If it were merely a question of superior arms, the US army could prevail in Iraq. But an army is made of ordinary men and women, mostly working-class young people, who did not join the army to get killed but to get a job and earn some money.

Since the US invaded Iraq, some 9000 US troops have had to be evacuated for non-injury health reasons, a major one being "mental stress" — a result of having to operate in a sea of hostility. In October, a survey conducted by the US military's Stars and Stripes newspaper found that 31% of US troops in Iraq thought the invasion of Iraq served no worthwhile purpose.

New Vietnam-type war

Back in the US, increasing numbers of people are turning against the invasion and occupation of Iraq, realising that they were deceived by their rulers and now face another long and costly Vietnam-type war.

A recent USA Today/CNN/Gallup poll found that 55% of US voters disapprove of Washington's handling of the post-invasion phase of the Iraq war. In the Vietnam War, US troops had been fighting and dying for more than three years before 53% of US voters said the war was a mistake, the November 18 USA Today noted.

A leaked report from the CIA station chief in Baghdad admitted that the US military's "inability to crush the insurgents is convincing growing numbers of Iraqis that the occupation can be defeated, bolstering support for the insurgents", an anonymous "senior administration official" told the November 20 Philadelphia Inquirer.

The Bush administration has therefore ordered US commanders in Iraq to massively escalate their assaults on the suspected guerrilla "bases". But it is in the nature of a guerrilla movement that it has no military bases. Guerrilla fighters attack and then disappear into the general population.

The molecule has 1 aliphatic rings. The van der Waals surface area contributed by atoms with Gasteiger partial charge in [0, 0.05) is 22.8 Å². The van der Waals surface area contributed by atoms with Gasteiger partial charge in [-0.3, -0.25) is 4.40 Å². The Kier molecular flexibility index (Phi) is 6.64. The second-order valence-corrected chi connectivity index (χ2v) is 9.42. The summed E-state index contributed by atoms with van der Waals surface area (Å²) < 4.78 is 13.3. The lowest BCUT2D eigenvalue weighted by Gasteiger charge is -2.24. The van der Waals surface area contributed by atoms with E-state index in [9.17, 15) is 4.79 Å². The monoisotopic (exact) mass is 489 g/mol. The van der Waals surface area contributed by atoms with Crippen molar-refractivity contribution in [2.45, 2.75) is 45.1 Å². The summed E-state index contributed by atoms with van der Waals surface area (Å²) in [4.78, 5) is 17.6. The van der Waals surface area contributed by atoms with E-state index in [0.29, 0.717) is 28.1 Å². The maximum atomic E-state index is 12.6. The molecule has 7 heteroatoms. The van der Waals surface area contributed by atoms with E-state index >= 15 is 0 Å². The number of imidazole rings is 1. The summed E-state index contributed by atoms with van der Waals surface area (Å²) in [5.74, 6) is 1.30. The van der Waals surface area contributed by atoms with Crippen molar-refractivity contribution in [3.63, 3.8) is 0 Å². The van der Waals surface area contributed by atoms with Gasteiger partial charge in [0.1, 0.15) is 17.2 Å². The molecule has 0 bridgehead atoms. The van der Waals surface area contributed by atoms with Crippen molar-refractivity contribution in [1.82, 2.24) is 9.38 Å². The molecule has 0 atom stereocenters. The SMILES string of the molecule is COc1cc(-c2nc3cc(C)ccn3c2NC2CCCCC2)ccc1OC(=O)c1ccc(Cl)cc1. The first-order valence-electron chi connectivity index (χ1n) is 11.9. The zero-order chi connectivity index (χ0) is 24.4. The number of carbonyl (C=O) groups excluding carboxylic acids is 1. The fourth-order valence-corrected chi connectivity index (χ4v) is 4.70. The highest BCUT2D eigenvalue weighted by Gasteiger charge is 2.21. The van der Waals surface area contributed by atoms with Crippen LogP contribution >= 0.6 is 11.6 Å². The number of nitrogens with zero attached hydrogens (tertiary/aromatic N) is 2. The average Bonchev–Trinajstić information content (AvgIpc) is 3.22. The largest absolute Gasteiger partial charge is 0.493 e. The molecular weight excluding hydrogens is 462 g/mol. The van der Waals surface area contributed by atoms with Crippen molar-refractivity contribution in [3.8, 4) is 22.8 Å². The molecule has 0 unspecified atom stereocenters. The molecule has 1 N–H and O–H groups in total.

This fact completely eludes the US military brass. Lieutenant General Ricardo Sanchez, the top US general in Iraq, has dismissed any comparisons between the present war in Iraq and the US war in Vietnam. "It is not Vietnam", Sanchez snapped when asked by a reporter on November 11 whether Iraq resembled the early days of the US war in Vietnam. "And there is no way you can make the comparison."

According to the November 11 British Guardian, Sanchez went on to say: "The most important message is that we are all going to get pretty tough, and that's what is needed to defeat the enemy, and we are definitely not shy of doing that when it is required."

This is why we have scenes on our television screens of US soldiers breaking down doors of civilians' homes, handcuffing and blindfolding terrified men, shoving women and their bewildered children and forcing them to squat in the street as their homes are blown up.

The more the US military intensifies its brutal assaults upon the Iraqi civilian population, the more the sympathy and support for the resistance fighters will grow among ordinary Iraqis. The CIA understands this. A recently leaked CIA report argues that stepping up "counterinsurgency" operations against suspected resistance sympathisers will cause more civilian casualties and push more Iraqis into supporting the anti-occupation insurgency. That is already happening.

The whole situation in Iraq is turning into the opposite of what the US rulers envisaged. Instead of demonstrating the invincibility of the US imperial war machine, the Iraq war is showing — just as in Vietnam 30 years ago — that a popular resistance movement is capable of successfully challenging the US empire.

From Green Left Weekly, December 3, 2003.

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From GLW issue 564